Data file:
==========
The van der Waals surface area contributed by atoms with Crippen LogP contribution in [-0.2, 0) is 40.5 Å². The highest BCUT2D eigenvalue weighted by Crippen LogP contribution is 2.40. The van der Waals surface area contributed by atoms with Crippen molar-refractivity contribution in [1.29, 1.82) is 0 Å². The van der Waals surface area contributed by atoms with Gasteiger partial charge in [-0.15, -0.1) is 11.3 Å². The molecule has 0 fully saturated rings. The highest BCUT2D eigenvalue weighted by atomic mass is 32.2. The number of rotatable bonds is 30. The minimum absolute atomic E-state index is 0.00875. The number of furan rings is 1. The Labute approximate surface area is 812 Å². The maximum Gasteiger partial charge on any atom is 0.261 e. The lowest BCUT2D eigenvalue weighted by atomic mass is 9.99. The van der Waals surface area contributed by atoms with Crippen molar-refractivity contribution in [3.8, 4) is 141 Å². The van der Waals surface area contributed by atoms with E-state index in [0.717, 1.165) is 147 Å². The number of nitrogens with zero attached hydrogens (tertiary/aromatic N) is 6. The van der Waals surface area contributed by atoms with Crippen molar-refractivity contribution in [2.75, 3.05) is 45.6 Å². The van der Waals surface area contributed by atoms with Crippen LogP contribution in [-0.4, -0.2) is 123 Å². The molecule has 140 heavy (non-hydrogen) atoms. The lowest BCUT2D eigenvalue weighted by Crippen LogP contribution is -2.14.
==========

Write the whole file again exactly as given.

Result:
The van der Waals surface area contributed by atoms with Crippen LogP contribution in [-0.2, 0) is 40.5 Å². The highest BCUT2D eigenvalue weighted by Crippen LogP contribution is 2.40. The van der Waals surface area contributed by atoms with Crippen molar-refractivity contribution in [1.29, 1.82) is 0 Å². The van der Waals surface area contributed by atoms with Gasteiger partial charge in [-0.15, -0.1) is 11.3 Å². The molecule has 0 fully saturated rings. The highest BCUT2D eigenvalue weighted by atomic mass is 32.2. The number of rotatable bonds is 30. The minimum absolute atomic E-state index is 0.00875. The number of furan rings is 1. The Labute approximate surface area is 812 Å². The maximum Gasteiger partial charge on any atom is 0.261 e. The lowest BCUT2D eigenvalue weighted by atomic mass is 9.99. The van der Waals surface area contributed by atoms with Crippen molar-refractivity contribution in [3.8, 4) is 141 Å². The van der Waals surface area contributed by atoms with E-state index in [0.717, 1.165) is 147 Å². The number of nitrogens with zero attached hydrogens (tertiary/aromatic N) is 6. The van der Waals surface area contributed by atoms with Crippen molar-refractivity contribution in [2.75, 3.05) is 45.6 Å². The van der Waals surface area contributed by atoms with Crippen LogP contribution in [-0.4, -0.2) is 123 Å². The molecule has 140 heavy (non-hydrogen) atoms. The lowest BCUT2D eigenvalue weighted by Crippen LogP contribution is -2.14.